Despite a high number of move-ins in this strong local real estate market, enrollment projections for New Canaan Public Schools call for an overall slight decline next academic year, district officials say.
As of June 18, the district had 4,070 students enrolled in kindergarten through 12th grade, and is projected to reach 4,095, according to data made public at last week’s Board of Education meeting. The figures compare to 4,176 students enrolled K-12 in the school year that just ended, Deputy Superintendent Dr. Jill Correnty said during the June 21 Board of Ed meeting, held in the Wagner Room at New Canaan High School.
District officials said that by the time the 2021-2022 starts, the enrollment figures could end up rising, for a number of reasons. Many of the move-ins likely not have enrolled their children yet, Correnty said, and the figures do not include those who are “pre-registered” or in the process of finalizing residency and other documentation for the district.
“I think that we are just going to have to watch the new complexes that are going in and tracking those numbers and working with the real estate [professionals], as they know of families moving in, as well, so that we can try to plan proactively,” Correnty said.
She added that the enrollment numbers “are early for us” because those who are withdrawing from the district are represented in greater numbers than those who will end up signing up.
“This is our busy time,” Correnty said. “The months of July and August it really picks up for us.”
The overall projected enrollment decline also reflects the fact that the NCHS class of 2021, at 385 students, was the largest in history, Superintendent of Schools Dr. Bryan Luizzi said. Board of Ed members also said that many of the new young families in New Canaan may have children who are not yet preschool age.
Correnty, who presented the projections data (available here) from Marlborough, Mass.-based New England School Development Council or ‘NESDEC,’ since NCPS Director of Human Resources Darlene Pianka was absent, said district officials are watching the kindergarten enrollments most closely. The number of kids registered for kindergarten is rising steadily, from 239 on April 29 to 245 in May and 254 most recently, she said.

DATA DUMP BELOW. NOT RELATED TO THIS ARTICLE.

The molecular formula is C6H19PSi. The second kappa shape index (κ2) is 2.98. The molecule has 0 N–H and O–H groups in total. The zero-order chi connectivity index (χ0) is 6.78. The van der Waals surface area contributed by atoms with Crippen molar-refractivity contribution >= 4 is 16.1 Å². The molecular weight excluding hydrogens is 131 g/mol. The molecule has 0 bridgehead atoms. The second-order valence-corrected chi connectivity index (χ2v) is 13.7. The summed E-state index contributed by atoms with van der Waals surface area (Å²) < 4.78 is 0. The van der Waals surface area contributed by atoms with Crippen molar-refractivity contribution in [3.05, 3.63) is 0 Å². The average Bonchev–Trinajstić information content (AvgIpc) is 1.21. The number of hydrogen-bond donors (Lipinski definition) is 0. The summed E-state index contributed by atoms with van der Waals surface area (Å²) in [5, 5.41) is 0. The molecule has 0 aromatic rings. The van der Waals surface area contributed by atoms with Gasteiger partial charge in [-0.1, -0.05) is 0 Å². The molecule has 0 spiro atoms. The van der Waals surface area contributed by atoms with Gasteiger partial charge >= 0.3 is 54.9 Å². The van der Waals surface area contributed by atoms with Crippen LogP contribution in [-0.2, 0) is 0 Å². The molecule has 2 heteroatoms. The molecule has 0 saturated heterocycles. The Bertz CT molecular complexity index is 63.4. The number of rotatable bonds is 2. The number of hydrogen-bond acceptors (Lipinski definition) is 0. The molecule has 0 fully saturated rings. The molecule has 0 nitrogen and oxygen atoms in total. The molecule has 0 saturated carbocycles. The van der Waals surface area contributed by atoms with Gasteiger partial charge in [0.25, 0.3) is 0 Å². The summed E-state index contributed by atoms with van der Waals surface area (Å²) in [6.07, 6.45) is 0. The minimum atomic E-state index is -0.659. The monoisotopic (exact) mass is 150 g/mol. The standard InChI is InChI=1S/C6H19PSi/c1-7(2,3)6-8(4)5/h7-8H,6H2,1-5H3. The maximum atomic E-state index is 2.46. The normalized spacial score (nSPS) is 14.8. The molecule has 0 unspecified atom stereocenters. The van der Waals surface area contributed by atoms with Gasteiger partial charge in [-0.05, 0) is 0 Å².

“As you look across at each of the buildings, we’re watching certainly South and East very closely,” Correnty said. “This is a time when we do have a lot of students who are new to the district and begin to register. So we start to meet biweekly with elementary principals to really track the numbers and watch the sections and watch the sizes of classes and determine if we need to add another section at any grade level.”
Board of Ed members asked how close enrollment in the current academic year ended up being to projections (pretty close), whether district officials have had a chance yet to consult with real estate professionals regarding new families moving in (not yet) and whether the reason for declines in the number of students projected at NCHS is due to move-outs or private school enrollments (likely the former though that data hasn’t been compiled yet from exit surveys).
Board of Ed member Sheri West asked whether the district might do “additional outreach” to new families beyond what normally is done, “because as we emerge from the pandemic there is a lot of noise.”
West said the numbers were “hard to believe given what we all know is happening with the real estate in our town.”
“This data actually surprises me quite a bit, just given the pandemic real estate boom,” she said. “I mean we have all been watching the real estate headlines and numbers in New Canaan. And I know, anecdotally, on my street, I would say we have turned over 10 houses where there were no kids, and now they all have young kids. So this data, actually, it shocks me.”